Unsurprisingly, the sanity meter is what set Eternal Darkness apart from every other game on the market. It’s common for a horror game to create situations that psychologically damage your character but none actually made it a predominant focus. In a way, this made the characters you control far more human than anyone else. The characters you play as aren’t machine gun toting badasses or special agents like in Resident Evil. You’re more an everyman like in Silent Hill, except the story traverses centuries and you can use magic to fight the demonic hordes. But even with magic available, the fights are not easy by any means. Simply getting overpowered with no where to go was a common occurrence for players.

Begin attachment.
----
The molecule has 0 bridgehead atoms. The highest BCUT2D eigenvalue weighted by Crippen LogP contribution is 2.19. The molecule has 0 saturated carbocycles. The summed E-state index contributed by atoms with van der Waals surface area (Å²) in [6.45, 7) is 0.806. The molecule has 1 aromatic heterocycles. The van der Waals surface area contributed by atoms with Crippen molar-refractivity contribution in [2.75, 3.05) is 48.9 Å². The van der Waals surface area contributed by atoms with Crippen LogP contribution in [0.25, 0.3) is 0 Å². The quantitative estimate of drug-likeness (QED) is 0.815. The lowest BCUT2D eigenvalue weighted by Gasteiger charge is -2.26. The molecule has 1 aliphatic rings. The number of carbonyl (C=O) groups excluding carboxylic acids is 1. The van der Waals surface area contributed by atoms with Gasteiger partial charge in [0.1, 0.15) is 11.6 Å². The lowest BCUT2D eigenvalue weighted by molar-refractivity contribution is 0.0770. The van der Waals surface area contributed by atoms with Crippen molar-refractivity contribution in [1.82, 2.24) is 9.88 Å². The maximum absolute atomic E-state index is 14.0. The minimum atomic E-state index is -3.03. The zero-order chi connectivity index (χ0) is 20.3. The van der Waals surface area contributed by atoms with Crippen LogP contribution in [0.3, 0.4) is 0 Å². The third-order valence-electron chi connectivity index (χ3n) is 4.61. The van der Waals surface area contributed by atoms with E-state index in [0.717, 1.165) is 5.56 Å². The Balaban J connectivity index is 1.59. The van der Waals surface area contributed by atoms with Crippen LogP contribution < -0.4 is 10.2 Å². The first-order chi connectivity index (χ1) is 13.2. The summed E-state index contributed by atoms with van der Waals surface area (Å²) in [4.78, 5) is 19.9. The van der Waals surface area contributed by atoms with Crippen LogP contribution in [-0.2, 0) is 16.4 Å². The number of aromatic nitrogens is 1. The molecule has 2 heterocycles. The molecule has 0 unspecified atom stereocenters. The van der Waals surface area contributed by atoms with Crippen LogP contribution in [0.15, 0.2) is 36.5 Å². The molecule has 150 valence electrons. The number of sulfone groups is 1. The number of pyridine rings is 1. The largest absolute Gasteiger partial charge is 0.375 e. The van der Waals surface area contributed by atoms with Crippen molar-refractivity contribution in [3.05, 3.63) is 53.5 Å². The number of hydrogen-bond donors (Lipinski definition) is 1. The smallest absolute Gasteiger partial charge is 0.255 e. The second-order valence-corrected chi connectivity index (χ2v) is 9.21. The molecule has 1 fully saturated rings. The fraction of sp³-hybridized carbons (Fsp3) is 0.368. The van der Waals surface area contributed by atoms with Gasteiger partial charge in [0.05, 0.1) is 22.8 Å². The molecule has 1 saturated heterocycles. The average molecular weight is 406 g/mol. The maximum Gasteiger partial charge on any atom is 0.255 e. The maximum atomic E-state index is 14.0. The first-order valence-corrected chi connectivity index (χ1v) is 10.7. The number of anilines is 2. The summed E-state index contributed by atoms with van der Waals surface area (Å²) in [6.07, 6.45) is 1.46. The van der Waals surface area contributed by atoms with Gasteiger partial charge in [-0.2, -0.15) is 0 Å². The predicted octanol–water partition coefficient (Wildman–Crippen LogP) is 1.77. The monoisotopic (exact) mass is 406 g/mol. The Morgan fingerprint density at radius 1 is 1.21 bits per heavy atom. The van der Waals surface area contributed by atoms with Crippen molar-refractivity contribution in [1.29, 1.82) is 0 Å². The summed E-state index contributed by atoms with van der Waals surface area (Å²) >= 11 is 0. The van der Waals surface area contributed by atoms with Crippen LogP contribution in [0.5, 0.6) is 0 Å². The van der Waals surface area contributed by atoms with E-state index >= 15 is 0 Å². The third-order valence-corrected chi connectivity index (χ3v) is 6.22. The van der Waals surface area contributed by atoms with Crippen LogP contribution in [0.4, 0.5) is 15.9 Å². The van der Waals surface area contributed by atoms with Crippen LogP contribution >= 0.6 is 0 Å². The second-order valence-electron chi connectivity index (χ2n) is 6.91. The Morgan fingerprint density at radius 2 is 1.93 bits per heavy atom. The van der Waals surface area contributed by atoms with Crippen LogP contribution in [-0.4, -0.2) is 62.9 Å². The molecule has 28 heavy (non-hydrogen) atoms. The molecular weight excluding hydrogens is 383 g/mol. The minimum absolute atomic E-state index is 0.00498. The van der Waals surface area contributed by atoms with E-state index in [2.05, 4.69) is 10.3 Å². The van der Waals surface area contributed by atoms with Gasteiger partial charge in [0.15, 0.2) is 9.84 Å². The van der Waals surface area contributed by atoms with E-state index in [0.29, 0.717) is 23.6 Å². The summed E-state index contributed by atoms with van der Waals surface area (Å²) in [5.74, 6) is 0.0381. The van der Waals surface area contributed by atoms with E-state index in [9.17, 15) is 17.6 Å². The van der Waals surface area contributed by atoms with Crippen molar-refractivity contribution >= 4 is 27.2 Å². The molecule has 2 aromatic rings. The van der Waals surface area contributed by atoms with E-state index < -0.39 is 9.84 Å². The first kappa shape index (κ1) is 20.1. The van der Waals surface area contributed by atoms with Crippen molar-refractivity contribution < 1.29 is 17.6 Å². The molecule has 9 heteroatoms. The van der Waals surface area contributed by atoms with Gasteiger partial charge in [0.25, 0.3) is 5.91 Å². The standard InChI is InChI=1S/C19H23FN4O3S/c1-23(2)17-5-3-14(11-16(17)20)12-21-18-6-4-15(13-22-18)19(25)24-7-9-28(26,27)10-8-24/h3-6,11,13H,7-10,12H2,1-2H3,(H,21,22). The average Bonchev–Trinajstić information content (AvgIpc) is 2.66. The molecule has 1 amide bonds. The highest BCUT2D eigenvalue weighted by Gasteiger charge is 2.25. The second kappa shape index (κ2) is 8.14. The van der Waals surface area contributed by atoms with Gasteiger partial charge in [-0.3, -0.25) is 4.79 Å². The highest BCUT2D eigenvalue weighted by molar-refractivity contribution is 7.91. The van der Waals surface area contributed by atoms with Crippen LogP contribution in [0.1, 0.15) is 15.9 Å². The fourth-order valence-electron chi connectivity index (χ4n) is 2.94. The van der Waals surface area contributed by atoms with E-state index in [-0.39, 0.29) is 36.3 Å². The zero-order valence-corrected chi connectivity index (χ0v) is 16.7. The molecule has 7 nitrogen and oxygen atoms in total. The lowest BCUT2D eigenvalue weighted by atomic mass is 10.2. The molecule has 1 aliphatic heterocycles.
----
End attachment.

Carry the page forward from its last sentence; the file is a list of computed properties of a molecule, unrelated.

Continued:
Despite how innovative the game was for the genre, Eternal Darkness did not sell well. Admittedly, the story of Alex finding chapters to an ancient tome and experiencing old history is a bit complicated. The fact that you have to play three times through a game that willingly punishes you is a bit of a turn off too. But while some might turn away because of this, plenty hopped on board and Eternal Darkness became a cult hit. Considering how the story transcends time and leaves the ancient Mantorok the Corpse God still alive, the opportunity for a much bigger franchise still exists. Unfortunately for the fans, this has yet to happen. A sequel was planned but was scrapped when developer Silicon Knights went bankrupt. A company called Precursor Games attempted in 2013 to make a “spiritual sequel” through Kickstarter called Shadow of the Eternals and even that fell through. The good news though is that, as of October 31st, Shadow of the Eternals is actually back in production, so we might get that successor after all.